(The last WWF appearance of Andre the Giant, who came to aid Bossman, and the last time that Bobby Heenan would be a manager on a WWF PPV. God, this is starting to get depressing!)
Earthquake def. Greg Valentine in 3:14
(In 2011, this is like booking Husky Harris vs. Finlay at WrestleMania XXVII)
Legion of Doom def. Power & Glory in 59 seconds
(Paul Roma: WrestleMania Icon)
Virgil def. Ted Dibiase by count out in 7:41
(Highlight: Rowdy Roddy Piper sells the pain of a post-match beatdown by Dibiase, and, in a rage, throws a crutch into referee Danny Davis’ nuts. That’s what he gets for screwing the British Bulldogs over)
The Mountie def. Tito Santana in 1:21
(The phrase “def. Tito Santana” is getting as much face time as “Hulk Hogan def.” in these things)
WWF World Championship: Hulk Hogan def. Sgt. Slaughter in 20:26 to win the title
(Despite the crappy storyline, the need to break an Iraqi flag during the match, Hogan blading on camera, the fact that Slaughter was in the main event, and Regis Philbin being on commentary, this actually wasn’t a bad match. Really)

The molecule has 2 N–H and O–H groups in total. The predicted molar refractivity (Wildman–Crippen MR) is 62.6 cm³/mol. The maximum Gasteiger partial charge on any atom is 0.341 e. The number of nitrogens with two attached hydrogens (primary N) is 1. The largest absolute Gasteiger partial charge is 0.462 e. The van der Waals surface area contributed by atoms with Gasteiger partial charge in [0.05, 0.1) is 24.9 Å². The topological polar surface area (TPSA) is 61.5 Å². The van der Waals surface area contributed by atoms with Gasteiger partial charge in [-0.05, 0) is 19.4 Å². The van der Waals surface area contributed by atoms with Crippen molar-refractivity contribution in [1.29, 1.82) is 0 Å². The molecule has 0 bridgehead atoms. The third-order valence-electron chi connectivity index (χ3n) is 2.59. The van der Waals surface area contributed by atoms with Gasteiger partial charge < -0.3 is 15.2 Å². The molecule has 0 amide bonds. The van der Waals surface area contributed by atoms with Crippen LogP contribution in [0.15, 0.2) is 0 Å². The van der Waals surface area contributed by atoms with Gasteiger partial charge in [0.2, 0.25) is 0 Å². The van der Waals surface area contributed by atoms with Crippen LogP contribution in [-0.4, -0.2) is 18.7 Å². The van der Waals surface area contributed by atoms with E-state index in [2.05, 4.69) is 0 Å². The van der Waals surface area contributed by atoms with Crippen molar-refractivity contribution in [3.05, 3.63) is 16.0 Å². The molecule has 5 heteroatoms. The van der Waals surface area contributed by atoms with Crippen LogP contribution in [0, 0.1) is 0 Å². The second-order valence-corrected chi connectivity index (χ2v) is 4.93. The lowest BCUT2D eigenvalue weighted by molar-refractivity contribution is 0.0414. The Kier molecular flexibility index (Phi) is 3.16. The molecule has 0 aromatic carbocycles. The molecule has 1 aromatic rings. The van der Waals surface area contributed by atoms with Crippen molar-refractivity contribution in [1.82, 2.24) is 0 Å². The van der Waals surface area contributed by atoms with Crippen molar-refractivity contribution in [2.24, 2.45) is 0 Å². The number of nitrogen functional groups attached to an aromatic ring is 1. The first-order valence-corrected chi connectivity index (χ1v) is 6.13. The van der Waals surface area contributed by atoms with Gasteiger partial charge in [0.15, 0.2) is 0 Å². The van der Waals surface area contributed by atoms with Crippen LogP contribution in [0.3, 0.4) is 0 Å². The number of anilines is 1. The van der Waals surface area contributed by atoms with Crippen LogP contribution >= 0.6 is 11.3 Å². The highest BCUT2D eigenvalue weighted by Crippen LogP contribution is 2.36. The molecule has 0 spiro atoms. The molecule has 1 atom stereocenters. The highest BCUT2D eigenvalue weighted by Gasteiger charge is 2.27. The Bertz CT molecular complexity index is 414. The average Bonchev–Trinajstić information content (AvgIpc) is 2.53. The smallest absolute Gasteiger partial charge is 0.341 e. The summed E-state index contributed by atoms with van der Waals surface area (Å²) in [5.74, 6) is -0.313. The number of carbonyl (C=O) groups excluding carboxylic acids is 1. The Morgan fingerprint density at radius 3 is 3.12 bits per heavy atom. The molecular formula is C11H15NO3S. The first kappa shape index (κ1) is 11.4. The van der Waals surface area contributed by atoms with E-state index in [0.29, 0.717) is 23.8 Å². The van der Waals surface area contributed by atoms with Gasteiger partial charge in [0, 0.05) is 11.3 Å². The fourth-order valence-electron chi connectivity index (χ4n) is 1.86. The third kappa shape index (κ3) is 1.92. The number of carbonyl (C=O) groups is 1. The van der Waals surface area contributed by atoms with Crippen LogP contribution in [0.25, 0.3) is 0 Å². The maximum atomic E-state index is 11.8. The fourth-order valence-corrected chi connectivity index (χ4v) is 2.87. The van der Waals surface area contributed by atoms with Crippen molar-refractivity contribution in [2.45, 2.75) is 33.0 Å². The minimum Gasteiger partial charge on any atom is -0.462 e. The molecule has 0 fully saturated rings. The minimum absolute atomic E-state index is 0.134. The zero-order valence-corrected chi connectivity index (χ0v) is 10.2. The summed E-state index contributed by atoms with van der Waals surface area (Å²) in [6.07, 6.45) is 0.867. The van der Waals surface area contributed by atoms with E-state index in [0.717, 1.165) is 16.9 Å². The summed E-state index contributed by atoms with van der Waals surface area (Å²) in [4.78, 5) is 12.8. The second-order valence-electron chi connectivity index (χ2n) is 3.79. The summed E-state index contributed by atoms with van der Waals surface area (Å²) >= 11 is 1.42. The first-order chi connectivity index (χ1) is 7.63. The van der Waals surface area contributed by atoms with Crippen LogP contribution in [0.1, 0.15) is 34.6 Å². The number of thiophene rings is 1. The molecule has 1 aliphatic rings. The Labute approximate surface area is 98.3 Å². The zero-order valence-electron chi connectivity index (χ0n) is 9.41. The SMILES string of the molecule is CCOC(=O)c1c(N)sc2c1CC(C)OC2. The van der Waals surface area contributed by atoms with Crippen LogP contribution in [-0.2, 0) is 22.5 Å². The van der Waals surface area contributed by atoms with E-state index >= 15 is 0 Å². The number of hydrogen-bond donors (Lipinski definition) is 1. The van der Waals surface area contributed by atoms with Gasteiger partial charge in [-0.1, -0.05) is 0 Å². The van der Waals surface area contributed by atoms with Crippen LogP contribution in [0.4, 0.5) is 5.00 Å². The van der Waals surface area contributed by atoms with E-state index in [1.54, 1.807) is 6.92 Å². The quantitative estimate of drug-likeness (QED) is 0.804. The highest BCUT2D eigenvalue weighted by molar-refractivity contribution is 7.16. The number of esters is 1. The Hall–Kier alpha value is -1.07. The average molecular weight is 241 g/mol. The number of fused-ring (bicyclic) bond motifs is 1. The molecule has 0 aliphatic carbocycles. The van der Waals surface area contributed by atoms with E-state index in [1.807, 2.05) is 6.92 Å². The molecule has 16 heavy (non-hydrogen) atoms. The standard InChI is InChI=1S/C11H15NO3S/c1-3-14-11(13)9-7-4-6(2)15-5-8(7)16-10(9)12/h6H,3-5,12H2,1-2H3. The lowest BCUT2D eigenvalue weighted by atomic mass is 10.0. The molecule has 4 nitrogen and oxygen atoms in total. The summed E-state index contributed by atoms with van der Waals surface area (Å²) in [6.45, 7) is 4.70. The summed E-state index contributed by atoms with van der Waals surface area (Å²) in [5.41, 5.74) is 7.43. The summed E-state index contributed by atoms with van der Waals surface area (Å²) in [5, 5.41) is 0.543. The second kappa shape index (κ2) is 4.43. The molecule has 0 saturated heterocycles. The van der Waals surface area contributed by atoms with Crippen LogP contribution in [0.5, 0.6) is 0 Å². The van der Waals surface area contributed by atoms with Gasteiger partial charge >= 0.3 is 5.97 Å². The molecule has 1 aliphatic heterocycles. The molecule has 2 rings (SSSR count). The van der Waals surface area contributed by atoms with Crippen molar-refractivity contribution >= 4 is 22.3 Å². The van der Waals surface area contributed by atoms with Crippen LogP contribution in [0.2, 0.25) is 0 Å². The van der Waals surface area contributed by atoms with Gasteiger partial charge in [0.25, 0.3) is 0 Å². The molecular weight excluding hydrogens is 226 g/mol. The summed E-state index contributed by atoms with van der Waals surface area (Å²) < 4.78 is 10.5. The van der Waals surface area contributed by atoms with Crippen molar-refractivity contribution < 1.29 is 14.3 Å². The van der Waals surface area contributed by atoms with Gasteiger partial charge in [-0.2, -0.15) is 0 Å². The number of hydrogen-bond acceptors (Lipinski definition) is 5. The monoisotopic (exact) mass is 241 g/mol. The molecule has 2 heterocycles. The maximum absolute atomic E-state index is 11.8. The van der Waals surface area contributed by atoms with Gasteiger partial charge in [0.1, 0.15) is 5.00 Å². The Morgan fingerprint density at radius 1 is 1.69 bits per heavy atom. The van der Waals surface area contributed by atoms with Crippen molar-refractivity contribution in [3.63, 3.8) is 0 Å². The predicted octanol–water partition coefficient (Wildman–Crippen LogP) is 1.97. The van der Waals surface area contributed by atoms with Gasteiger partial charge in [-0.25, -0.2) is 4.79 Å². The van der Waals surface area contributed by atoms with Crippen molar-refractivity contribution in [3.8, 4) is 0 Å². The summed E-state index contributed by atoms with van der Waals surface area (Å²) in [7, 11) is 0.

For the first time in the annals of WrestleMania, a match in the middle of the show completely overshadowed the main event. Sure, WrestleMania III had Ricky Steamboat and Randy Savage delivering a classic, but at least Hulk Hogan and Andre the Giant created an immortal moment. Other than Hogan’s on-camera forehead butchering, not many fans recall this main event with great detail.
WrestleMania VII was not a bad show by any means. Rather, it’s a show with a number of great matches, but leaves a rather sour taste in your mouth with the exploitation of the Gulf War.
The conflict in the Gulf was largely settled by the time the show took place, and Hussein’s army was simply no match for the opposition. To have Slaughter go on television and declare such a paltry regime to be so great only served to make him look foolish, and it didn’t make for an enticing attraction for wrestling’s biggest annual show.
WrestleMania VII will be remembered just as much for the tearful reunion that took place in the middle of the card, as it will be for the vile inducing of xenophobia that the main event was supposed to bring out.